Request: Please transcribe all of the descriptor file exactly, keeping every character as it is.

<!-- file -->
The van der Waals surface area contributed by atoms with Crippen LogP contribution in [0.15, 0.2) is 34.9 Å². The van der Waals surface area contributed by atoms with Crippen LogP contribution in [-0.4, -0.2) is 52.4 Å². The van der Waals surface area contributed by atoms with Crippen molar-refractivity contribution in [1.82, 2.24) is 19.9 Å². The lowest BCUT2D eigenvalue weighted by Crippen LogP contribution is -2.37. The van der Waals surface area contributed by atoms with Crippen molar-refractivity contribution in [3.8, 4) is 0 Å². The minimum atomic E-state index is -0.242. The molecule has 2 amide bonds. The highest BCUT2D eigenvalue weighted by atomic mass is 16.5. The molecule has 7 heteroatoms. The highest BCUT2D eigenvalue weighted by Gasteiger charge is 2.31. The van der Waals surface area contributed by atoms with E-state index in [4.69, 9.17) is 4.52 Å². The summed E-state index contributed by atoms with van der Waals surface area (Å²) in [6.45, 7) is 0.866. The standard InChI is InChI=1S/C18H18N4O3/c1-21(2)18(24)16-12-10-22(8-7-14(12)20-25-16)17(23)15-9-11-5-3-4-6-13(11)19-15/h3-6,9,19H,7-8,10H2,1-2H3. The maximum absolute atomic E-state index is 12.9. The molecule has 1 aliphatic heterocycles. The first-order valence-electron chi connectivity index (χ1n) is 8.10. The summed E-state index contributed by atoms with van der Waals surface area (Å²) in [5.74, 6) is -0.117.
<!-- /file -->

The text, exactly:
The van der Waals surface area contributed by atoms with Crippen LogP contribution in [0.15, 0.2) is 34.9 Å². The van der Waals surface area contributed by atoms with Crippen LogP contribution in [-0.4, -0.2) is 52.4 Å². The van der Waals surface area contributed by atoms with Crippen molar-refractivity contribution in [1.82, 2.24) is 19.9 Å². The lowest BCUT2D eigenvalue weighted by Crippen LogP contribution is -2.37. The van der Waals surface area contributed by atoms with Crippen molar-refractivity contribution in [3.8, 4) is 0 Å². The minimum atomic E-state index is -0.242. The molecule has 2 amide bonds. The highest BCUT2D eigenvalue weighted by atomic mass is 16.5. The molecule has 7 heteroatoms. The highest BCUT2D eigenvalue weighted by Gasteiger charge is 2.31. The van der Waals surface area contributed by atoms with E-state index in [4.69, 9.17) is 4.52 Å². The summed E-state index contributed by atoms with van der Waals surface area (Å²) in [6.45, 7) is 0.866. The standard InChI is InChI=1S/C18H18N4O3/c1-21(2)18(24)16-12-10-22(8-7-14(12)20-25-16)17(23)15-9-11-5-3-4-6-13(11)19-15/h3-6,9,19H,7-8,10H2,1-2H3. The maximum absolute atomic E-state index is 12.9. The molecule has 1 aliphatic heterocycles. The first-order valence-electron chi connectivity index (χ1n) is 8.10. The summed E-state index contributed by atoms with van der Waals surface area (Å²) in [5.74, 6) is -0.117.